Gar Anthony Haywood

Haywood (1954 —  )  is the best of the younger writers vying to take up the mantle of Walter Mosely, as the latter moved on to new genres and projects. Haywood’s detective Aaron Gunner operates from an office behind a Watts barber-shop in Fear of the Dark (1989) and All the Lucky Ones are Dead {2000). These novels are more driven by dialog and less violent than Mosley’s.  He claims inspiration by Ross Macdonald.

Haywood held a job as a computer-service technician for nearly twenty years while launching his career. Writing in the New York Times, Stewart Kellerman found some flaws in dialogue and prose in Fear of the Dark, a bar slaying tale with links to the Black Panther movement, but asserted that “Haywood’s wit overcomes much of the awkwardness.” Kellerman also noted that “there’s a nice twist at the end, just when readers may be getting smug.”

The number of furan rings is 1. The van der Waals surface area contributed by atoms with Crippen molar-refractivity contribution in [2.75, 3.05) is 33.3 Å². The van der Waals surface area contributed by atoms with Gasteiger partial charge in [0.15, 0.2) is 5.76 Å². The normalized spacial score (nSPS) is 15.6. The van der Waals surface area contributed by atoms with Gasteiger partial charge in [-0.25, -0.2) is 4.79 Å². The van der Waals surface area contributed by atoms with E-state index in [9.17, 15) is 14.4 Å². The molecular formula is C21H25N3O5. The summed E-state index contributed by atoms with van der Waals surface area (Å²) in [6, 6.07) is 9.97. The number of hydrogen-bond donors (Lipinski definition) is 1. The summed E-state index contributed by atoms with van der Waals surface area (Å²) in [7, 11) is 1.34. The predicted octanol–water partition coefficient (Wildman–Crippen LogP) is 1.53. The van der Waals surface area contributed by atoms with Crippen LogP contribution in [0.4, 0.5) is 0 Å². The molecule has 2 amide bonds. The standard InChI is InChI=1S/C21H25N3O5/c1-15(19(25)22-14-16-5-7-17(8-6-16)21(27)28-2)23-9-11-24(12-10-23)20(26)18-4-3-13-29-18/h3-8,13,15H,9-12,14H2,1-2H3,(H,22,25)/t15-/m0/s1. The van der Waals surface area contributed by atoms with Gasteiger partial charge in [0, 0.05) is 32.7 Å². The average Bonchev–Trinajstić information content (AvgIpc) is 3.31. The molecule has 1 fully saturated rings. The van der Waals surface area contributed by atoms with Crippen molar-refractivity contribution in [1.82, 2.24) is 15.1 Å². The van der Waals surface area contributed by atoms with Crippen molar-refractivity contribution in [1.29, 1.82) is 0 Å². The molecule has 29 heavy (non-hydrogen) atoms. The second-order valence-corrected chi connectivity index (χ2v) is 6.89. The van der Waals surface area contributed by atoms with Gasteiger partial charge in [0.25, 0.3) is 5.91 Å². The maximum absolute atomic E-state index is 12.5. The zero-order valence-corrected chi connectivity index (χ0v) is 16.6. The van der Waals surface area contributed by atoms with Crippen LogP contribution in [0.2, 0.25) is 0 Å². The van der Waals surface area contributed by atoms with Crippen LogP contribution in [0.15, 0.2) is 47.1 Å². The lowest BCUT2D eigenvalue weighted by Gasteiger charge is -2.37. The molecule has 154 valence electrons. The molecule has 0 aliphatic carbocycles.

Haywood digressed from the detective novel in the mid-1990s to write about a pair of African-American retirees, Joe and Dottie Loudermilk, who traGar_Anthony_Haywoodvel the United States in their Airstream trailer. “I wanted to do a second series because I didn’t want my character to get stale,” Haywood told American Visions writer Carolyn Tillery. In Going Nowhere Fast, Joe, a former police officer and his college-professor wife encounter the youngest and most troubled of their five children, Bad Dog, at the Grand Canyon, to which he has been followed by an avenging ex-football player.

Though amusing — think Carl Hiaasen — the non-detective books are not quite as good as the Aaron Gunner series:

  • Fear of the Dark, St. Martin’s Press, 1987.
  • Not Long for This World, St. Martin’s Press, 1990.
  • You Can Die Trying, St. Martin’s Press, 1993.
  • It’s Not a Pretty Sight, Putnam, 1996.
  • When Last Seen Alive, Putnam, 1997.
  • All the Lucky Ones Are Dead, Putnam, 2000.